My life has reached a tipping point.

I officially like the food I cook more than I like eating out, almost anywhere.

Today, in about 15 minutes, my girlfriend and I whipped up some rice bowls. We added lentils, sauteed veggies, crunched up tortilla chips, and some homemade habanero sauce. To not make it too healthy, we piled lots of cheddar cheese on top. 

Delicious. Cheap. Healthy. 

I like my food in that order. Delicious. Cheap. Healthy.

I don't want to get too preachy about food. I'm not a vegetarian, and though I dabbled in the Portland foodie scene a little, the Junior Bacon Cheeseburger from Wendy's remains my favorite meal of all time. I'm just happy I can cook edible food. It wasn't that long ago that all I really knew how to do was make spaghetti or overcook a steak. 

So what are the benefits of finally being to cook well? They are many:
  1. I'm eating better tasting food.
    I'm kicking myself for all the times I've paid $8 for some reheated chicken wings, or a quesadilla. Even at the fancier places I'm not blown away. It's rare I don't walk away thinking, "I could have done better."
    We pay a lot of money for inferior, reheated, really-not-that-good food. I guess they do our dishes too, so that's nice. But you can do better. Just saute some peppers and onions and through them on anything, rice, a burger... you name it. And it will be better than what you get at 90% of restaurants.
  2. I'm saving a ton of money.
    Here in Panama, if we sit down, its going to cost my girlfriend and I at least $30. Then I feel stupid because that bowl I mentioned above probably cost $2.00 total (veggies in particular are very cheap here), and tastes 10x better. We are saving hundreds a month by eating out less.
  3. I'm eating way healthier.
    More cooking means less fast food. On top of that, I find I'm eating less meat and way more veggies not because of some diet, but because I like the taste.
  4. I have way more energy. 
    Since I started cooking more, I find I'm drinking way less coffee. Even on days I don't get a lot of rest or don't exercise in the morning, my usual energizers, I'm not dragging. I guess what we put in our bodies really does matter.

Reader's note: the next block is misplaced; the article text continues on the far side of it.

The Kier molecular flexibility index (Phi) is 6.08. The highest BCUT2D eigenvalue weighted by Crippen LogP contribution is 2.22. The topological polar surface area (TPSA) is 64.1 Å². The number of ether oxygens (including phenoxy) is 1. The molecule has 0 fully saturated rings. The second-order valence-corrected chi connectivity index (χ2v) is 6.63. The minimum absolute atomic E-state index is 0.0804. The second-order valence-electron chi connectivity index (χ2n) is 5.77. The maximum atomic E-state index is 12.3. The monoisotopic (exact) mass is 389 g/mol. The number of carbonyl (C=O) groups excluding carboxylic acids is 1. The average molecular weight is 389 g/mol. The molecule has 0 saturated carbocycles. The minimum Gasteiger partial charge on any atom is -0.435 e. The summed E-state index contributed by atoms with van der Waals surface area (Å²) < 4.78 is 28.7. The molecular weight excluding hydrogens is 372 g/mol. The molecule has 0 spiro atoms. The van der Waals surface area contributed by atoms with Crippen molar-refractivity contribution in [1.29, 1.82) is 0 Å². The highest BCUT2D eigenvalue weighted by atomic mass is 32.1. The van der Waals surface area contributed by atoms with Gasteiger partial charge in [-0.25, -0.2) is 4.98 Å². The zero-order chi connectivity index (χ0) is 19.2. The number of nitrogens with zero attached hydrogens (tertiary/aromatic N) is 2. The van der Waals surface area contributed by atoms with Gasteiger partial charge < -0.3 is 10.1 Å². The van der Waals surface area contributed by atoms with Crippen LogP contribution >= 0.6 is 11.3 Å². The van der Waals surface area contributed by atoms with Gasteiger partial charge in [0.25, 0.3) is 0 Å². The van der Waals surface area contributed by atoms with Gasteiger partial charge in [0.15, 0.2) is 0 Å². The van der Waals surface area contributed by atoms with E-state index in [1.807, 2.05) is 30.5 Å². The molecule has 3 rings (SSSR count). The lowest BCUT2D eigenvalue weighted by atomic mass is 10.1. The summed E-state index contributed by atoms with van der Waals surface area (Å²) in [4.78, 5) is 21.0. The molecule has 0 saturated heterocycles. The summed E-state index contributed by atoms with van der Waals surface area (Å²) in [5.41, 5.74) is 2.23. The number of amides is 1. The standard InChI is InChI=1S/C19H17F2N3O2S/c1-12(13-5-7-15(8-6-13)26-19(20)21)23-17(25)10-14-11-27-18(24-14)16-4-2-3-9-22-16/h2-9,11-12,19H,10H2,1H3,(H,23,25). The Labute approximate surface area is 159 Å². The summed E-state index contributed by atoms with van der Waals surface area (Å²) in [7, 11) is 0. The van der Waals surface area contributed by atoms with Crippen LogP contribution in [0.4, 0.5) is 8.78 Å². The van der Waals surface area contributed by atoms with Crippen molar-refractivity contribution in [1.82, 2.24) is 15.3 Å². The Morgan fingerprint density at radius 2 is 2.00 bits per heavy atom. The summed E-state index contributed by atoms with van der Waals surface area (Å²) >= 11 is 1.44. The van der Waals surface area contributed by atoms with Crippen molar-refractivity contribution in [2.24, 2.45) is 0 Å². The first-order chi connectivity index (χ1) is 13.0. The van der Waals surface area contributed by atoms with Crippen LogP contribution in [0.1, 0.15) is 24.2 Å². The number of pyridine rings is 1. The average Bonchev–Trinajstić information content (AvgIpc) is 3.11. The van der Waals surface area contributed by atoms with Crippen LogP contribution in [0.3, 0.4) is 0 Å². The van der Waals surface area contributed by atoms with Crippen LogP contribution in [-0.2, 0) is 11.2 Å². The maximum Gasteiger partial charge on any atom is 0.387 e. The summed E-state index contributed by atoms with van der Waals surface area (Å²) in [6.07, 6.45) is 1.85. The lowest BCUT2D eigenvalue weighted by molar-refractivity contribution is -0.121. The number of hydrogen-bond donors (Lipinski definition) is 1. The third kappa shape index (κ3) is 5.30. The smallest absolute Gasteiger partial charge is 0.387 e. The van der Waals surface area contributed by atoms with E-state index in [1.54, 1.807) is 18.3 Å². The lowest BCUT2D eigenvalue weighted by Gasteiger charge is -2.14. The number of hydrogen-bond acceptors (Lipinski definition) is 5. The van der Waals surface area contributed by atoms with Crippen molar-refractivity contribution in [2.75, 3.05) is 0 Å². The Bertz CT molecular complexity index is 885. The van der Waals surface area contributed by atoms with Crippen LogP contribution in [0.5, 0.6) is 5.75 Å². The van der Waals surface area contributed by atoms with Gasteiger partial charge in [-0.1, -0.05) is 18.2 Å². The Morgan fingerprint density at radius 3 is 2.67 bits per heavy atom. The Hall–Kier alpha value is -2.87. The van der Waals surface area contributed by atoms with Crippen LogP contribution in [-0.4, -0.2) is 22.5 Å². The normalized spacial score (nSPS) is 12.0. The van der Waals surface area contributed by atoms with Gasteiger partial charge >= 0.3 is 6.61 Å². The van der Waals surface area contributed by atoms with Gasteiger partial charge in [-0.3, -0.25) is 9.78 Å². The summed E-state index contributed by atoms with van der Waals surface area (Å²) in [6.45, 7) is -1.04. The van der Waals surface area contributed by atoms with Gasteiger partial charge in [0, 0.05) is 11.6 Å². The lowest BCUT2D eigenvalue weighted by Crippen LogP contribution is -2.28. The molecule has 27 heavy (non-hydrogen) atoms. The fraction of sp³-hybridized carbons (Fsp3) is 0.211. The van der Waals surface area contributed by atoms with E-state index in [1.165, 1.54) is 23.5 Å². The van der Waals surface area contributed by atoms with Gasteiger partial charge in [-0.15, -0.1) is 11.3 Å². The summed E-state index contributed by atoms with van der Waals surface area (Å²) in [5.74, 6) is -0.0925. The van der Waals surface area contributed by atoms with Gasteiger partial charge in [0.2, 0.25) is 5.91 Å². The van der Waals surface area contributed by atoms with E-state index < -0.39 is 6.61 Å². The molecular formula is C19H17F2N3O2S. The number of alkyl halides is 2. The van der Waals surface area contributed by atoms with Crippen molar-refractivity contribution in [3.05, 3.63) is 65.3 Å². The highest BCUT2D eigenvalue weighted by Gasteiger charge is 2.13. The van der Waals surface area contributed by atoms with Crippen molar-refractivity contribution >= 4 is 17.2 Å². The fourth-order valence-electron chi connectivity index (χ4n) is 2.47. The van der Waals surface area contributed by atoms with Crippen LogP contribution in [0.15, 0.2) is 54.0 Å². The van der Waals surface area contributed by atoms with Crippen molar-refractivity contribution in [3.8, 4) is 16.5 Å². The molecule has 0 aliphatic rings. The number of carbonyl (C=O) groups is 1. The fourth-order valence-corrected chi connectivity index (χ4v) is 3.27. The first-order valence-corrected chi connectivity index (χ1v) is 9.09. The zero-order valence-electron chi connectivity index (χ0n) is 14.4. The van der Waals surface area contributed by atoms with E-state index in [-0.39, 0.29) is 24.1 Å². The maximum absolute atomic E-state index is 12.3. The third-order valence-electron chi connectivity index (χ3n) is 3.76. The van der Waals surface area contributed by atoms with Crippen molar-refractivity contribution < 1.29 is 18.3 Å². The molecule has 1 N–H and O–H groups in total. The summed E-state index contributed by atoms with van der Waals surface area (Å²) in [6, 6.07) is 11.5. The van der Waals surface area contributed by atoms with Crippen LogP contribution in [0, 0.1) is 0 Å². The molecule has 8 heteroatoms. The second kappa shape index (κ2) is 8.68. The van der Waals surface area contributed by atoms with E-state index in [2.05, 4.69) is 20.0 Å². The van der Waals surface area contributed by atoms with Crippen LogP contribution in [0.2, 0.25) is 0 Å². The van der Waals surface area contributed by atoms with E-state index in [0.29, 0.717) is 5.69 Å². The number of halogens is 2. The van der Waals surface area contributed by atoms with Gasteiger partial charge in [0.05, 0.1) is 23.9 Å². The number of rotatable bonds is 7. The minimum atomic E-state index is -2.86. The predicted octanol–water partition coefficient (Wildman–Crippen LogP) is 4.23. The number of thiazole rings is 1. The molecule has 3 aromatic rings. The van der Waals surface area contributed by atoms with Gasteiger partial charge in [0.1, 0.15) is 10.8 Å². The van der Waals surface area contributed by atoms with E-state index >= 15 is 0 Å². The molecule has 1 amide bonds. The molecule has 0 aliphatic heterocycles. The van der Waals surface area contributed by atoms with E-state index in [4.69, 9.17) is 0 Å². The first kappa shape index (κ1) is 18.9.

5. It's a great way to score boyfriend points. 
    Nothing earns more me love and respect from my girlfriend than cooking for her, unless I do the dishes too.
  6. I learned that yogurt is everything.
    Seriously. Yogurt. Did you know that natural yogurt is pretty much sour cream? I love sour cream. Want to make an awesome sauce? Take "x" ingredient, and blend it with yogurt. Bam. Now you are winning Chopped.
  7. I watch a lot of the Food Network.
    Guy Feiri haunts my dreams. I love Chopped in particular though, what those people whip up in 30 minutes blows my mind. Some day. 
Those dishes are the downside, especially since we don't have a dishwasher here. But that's it. It took me 31 years, but I finally learned how to cook! 

Friday, January 2, 2015

Comparing Homes: Panama vs. the United States

My recent trip back to Oregon for Christmas got me thinking again about life in Panama versus life in the United States.

We did Christmas shopping in both places, and one thing really stuck out: customer service in America is amazing. Wherever I went, Marshalls, Wendy's, small mom and pop stores, the sales associates smiled and were happy to help with whatever.

In Panama, that ethos hasn't been created yet. Take my recent visit to Multicentro, one of Panama City's ubiquitous malls to catch a movie and a bite to eat.

We decided we would try the much ballyhooed VIP movie theater, where for $12 you get to sit in a giant leather chair that reclines all the way down. Arriving inside the VIP area, we decided to order some food. It was a picture of modern commerce: I, the consumer, in front of the register with wallet in hand. He, the young sales associate, behind the register ready to take my order. We were ready to do business. Except, he was on his phone. And he stayed on his phone (while my girlfriend and I smiled knowing at each other) for about a minute until some supervisor saw him and told him to take our order. And of course the food wasn't delivered so I had to leave the movie an hour later to remind them.

After the movie, we visited the Quiznos in the same mall. The mall was nearly empty, and we were the only ones at the Quiznos. I ordered a sandwich. My girlfriend ordered soup and a drink. Inspiration struck, and we realized that we could combine those into a combo and save a dollar. Yet, the woman working the register refused to change the order.

"It's done!" She said.

"It's simple, just make it a combo" I repeated.

"No," she said.

"Can I speak to your manager?"

"I am the manager." I doubted this, but didn't challenge her on it.

"Ok, if you won't do this simple thing for us, I'm not buying the food."

"Ok," she said. And away we walked.

Yes, it was only a dollar. But like hell was I going to give any money to anyone who wouldn't accommodate a simple request.

What's missing is the simple idea that the customer is why I'm here. No customers, no business, no job. To be fair, I think America has gone through something of a customer service revolution in recent years. I read a business book awhile back called Give Em the Pickle!, which starts with an anecdote about a customer who won't return to a restaurant because the waitress wouldn't give him an extra pickle.

Whatever the reason, its time for Panama to give em the pickle.